Soft blurred designs, dissolving edges, splatters, blotches, abstract swirls, fragmented scenics, mixed-media geometrics and tonal shadings are some of the new ways with prints. Reinvented black-and-white combos, flowers, paisleys and skins all turned up at Direction by Indigo and Printource.
At Direction, the Stoll Fashion & Technology Center, New York City, and Pointcarré, France, were exhibitors. The focus at Stoll was on prototype knitwear samples, and services provided for designers and manufacturers at its showroom. Pointcarré demonstrated its computer-aided design/computer-aided manufacturing software and included woven and knitted fabric designs for apparel and the home.
At Tom Cody Design, New York City and London, vintage paisley borders, washy and brushstroke florals, textured foliage and vines on ombré grounds, linear and graphic monotones, and angular geometrics were popular print motifs, along with burn-outs. Burn-outs were sellouts at Baxter Fawcett, London. Textural grounds, '70s florals, blurred tonals, Bohemian arty florals, and dots and animal skins were shown on ultra-sheer fabrics.
Dimensional patterns at Whiston & Wright, U.K., were blurred. Furnishings-inspired paisleys, lacy looks and black-and-whites were popular. Circleline, U.K., showed splatters and sprays that looked as if they were moving, scratchy surfaces, bold tonals, photorealistic images and large-scale patterns with almost no repeat.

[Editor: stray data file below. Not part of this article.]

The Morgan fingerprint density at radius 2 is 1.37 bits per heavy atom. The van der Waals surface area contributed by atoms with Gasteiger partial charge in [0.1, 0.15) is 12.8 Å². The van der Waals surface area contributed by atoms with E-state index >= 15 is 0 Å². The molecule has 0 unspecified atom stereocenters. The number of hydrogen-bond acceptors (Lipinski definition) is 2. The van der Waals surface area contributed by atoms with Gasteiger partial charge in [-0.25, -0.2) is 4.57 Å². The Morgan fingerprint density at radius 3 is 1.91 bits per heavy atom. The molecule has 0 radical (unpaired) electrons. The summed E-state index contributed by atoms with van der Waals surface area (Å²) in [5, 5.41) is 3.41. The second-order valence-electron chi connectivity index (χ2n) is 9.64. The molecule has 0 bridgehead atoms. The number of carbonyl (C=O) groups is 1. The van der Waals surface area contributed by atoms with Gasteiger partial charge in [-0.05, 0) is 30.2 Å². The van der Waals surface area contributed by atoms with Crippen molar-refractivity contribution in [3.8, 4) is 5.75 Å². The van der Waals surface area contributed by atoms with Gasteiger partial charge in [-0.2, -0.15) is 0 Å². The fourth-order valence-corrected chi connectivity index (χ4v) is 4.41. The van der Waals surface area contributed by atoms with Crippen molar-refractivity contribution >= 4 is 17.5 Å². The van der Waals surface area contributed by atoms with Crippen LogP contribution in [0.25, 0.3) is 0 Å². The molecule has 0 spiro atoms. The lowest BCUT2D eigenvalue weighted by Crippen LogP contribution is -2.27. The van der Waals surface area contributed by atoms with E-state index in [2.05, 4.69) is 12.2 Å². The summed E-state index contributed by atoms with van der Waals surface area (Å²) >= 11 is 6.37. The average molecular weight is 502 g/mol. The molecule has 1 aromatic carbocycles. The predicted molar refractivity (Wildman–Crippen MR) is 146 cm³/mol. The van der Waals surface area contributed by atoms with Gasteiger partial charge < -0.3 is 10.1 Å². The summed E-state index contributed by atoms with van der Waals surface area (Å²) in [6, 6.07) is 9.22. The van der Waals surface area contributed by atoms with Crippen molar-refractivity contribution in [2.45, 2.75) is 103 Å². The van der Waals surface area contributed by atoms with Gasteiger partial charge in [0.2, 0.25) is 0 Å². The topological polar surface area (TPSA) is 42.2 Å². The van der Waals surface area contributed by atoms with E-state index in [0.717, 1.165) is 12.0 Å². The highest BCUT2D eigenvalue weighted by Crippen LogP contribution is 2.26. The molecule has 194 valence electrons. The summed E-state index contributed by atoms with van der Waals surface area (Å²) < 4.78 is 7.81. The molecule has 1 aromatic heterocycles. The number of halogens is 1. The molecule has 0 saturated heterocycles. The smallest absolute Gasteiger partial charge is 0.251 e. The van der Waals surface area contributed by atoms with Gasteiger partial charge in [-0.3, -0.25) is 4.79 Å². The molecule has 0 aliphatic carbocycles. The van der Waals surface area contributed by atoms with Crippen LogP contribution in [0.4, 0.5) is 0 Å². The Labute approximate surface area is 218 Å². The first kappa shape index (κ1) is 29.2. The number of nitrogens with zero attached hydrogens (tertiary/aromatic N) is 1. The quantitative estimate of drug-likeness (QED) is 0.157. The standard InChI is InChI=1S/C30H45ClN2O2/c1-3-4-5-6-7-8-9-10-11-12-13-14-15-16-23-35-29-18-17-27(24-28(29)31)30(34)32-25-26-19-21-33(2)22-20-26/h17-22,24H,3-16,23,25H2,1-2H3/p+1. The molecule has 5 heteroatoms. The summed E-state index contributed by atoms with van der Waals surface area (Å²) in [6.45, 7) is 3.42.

Abstract landscapes with leafless trees, splattered galaxies, blurred giant tartans and skins, tonal designs, and black-and-whites turned up at Quinnconfrey, Ireland. Longina Phillips Design Ltd., Australia, showed faded and blurred architectural designs and hand-drawn shaded and tonal florals.
At Printsource, a lot of studios focused on the home. Atelier Mineeda Co., Japan, showed big, blurred, watery florals; tonal flowers on embossed grounds; and giant, tonal paisleys. At Ejame Studio, New York City, there are sketchy black and white circles, tie-dyes and tonal patterns. Bernini Studio Designs, Italy, has patchwork skins, misted checks and irregular dimensional zigzags.
Childrenswear was another strong area at Printsource. Noelle Palm, New York City, showed coordinated collections of hand-painted flowers and birds. Some have an abstract look, and others suggest Matisse. There are cute animals, conversationals and coordinating plaids, stripes and flowers at Elka Studio, France.